• Join over 1.2 million students every month
  • Accelerate your learning by 29%
  • Unlimited access from just £6.99 per month

The nature and evolution of screes?

Extracts from this document...


The nature and evolution of screes? This essay will take a holistic approach to the study of screes. It will aim to identify the key processes at work on scree slopes, the evolution of their form and how varying climatic conditions affect these variables. Before any detailed analysis of scree formation and its evolution can be discussed, a simple definition of a scree will be given. According to The new Penguin dictionary of geology, a scree can be described as, "A sloping accumulation of loose clasts of granule grade or larger, generally in the form of a wedge, metres to hundreds of metres in height, at the base of a steep rock face from which the clasts fall as a result of weathering and erosion." However it must be recognised that debris produced by these weathering and erosional processes are too coarse to be easily removed by streams, glaciers, or waves. Once a scree has been formed, the rock debris can be characterised by the spacing between the joints in the cliff material and the rock type, and hence the strength, and also the comminution that it experiences whilst being transported until it is deposited. ...read more.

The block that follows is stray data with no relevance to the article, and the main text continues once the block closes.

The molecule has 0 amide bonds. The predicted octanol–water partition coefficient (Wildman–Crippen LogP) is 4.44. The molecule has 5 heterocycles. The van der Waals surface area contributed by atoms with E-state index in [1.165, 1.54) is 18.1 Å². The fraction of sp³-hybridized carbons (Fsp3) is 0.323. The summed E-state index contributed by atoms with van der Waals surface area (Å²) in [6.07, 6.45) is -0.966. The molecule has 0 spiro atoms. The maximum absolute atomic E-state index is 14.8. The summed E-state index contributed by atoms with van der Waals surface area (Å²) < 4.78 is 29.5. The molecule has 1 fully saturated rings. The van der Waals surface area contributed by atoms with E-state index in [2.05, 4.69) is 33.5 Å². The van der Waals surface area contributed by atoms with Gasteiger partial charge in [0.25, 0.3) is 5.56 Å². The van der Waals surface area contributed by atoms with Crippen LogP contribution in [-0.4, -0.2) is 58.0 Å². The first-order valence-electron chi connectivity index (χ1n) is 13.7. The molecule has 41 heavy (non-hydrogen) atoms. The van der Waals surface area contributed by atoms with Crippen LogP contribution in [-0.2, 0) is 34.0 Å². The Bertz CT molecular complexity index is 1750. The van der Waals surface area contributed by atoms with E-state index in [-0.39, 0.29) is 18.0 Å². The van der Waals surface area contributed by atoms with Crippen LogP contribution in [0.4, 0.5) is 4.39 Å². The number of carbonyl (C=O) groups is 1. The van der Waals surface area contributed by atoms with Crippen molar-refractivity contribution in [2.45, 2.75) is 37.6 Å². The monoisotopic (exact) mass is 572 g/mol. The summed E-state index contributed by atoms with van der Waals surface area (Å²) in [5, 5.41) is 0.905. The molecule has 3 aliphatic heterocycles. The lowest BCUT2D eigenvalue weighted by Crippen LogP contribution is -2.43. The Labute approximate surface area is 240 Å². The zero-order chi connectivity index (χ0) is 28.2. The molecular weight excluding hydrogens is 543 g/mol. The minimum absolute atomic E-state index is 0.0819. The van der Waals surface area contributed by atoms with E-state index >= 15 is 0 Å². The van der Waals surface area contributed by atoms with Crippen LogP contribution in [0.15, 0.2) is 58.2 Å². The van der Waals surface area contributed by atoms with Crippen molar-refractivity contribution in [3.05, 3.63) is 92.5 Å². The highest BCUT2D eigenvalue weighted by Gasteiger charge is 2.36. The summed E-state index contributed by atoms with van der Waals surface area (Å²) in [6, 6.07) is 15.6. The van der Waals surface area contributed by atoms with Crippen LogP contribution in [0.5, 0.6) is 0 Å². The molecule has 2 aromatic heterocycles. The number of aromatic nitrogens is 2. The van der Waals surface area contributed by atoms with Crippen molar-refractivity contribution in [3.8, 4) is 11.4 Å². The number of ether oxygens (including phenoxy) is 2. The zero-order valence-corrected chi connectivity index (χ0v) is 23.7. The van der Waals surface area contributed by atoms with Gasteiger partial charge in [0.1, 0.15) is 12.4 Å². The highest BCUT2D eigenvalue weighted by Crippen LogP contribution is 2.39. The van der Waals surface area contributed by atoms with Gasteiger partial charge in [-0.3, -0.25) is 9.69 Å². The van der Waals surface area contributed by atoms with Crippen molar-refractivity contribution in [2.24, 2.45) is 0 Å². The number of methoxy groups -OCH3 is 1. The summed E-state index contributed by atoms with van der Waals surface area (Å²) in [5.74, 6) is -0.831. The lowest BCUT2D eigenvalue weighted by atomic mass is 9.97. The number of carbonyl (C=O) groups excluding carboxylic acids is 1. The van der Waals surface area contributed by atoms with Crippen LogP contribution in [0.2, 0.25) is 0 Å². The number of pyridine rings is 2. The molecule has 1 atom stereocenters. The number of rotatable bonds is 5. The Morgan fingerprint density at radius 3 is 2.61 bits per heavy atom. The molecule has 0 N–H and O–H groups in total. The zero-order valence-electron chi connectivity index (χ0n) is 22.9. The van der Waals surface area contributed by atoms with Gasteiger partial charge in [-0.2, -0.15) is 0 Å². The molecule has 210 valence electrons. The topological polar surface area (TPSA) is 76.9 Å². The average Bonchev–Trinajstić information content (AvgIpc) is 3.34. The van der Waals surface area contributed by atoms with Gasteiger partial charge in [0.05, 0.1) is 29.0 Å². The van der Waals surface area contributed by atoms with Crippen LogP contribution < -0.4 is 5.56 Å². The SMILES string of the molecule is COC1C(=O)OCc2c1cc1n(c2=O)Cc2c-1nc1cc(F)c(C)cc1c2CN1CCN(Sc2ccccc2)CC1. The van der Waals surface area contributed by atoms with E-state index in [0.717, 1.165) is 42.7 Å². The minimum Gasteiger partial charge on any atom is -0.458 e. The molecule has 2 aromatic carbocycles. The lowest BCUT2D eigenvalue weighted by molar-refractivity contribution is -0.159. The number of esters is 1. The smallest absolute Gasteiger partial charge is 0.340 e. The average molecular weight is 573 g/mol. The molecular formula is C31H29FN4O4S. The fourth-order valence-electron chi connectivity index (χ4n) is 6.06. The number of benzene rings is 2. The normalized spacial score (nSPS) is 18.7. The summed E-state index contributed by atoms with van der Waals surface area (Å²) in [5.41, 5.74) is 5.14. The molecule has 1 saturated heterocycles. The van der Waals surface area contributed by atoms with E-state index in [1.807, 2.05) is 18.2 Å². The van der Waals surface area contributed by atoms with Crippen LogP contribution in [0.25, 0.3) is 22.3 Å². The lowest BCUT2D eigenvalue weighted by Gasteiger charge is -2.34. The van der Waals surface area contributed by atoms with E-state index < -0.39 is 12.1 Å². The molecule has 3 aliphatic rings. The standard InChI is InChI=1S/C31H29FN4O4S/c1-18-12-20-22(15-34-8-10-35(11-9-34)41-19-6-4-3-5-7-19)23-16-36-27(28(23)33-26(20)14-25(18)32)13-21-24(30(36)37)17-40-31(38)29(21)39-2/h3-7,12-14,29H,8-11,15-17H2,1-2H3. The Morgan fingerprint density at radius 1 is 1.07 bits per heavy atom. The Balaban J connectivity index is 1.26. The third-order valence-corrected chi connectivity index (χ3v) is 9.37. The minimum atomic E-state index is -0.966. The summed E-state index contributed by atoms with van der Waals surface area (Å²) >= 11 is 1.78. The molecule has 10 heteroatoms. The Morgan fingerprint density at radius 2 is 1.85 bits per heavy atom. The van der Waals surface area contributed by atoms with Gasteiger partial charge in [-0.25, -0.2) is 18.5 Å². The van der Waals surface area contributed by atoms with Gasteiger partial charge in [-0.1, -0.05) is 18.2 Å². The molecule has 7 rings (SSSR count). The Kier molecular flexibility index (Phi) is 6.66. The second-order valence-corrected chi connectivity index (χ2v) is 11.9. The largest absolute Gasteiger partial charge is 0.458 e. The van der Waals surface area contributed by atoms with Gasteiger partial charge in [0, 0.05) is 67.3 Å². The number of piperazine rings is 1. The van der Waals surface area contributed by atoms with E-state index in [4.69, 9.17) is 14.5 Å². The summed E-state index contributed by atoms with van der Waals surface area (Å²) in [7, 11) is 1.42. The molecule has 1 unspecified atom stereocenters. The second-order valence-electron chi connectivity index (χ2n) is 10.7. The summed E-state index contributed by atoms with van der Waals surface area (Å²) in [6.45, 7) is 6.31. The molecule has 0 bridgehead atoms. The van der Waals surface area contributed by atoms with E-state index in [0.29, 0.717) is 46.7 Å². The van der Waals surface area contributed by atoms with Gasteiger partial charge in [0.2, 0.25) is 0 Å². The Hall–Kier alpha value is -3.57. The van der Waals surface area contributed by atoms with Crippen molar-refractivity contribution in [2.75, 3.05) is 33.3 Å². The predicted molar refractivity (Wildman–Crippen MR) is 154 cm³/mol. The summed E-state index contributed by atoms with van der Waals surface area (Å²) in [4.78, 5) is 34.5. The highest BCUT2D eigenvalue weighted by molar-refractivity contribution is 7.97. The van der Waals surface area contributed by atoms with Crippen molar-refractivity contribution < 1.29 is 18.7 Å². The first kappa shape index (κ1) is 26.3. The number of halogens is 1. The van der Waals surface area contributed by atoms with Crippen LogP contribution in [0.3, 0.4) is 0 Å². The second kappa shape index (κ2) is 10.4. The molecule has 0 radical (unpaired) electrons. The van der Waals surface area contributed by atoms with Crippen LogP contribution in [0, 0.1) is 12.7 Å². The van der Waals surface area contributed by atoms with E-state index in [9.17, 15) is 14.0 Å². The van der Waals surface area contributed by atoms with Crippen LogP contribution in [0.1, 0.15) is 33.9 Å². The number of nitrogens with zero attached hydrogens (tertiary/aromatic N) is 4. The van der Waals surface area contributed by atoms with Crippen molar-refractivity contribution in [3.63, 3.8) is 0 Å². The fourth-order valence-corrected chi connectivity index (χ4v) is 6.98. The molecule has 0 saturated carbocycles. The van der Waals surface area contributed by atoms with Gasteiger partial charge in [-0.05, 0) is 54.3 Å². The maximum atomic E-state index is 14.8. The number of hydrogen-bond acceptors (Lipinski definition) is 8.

Selby (1982). He also comments on the size of material on talus slopes, comparing tabular and cubic fragments, and the different processes of how the different types of debris reaches the talus slope, whether it be by falls of individual clasts as blocks or by catastrophic events, such as dry and wet avalanches. He also raises the issues of how differing talus slopes, acted upon by different climatic conditions, experience different processes on the talus surface, "...the processes acting to modify the talus surface include...creep and rolling of particles caused by collisions; creep caused by needle ice; subsidence caused by melting caused by melting of buried snow and ice." Selby (1982). It has been identified that the formation of talus slopes have differing geomorphic processes acting on them, in contrasting climatic conditions. Attention will now be given to three general models of talus accumulation and redistribution. The talus creep model devised by Thornes (1971) sighted in Gerrard (1990), suggests that talus behaves like a conveyor belt with material moving down as more material is added to the top, however he argues that this process has little empirical data to support it. The rock fall model, developed especially by Kirkby and Statham (1975) ...read more.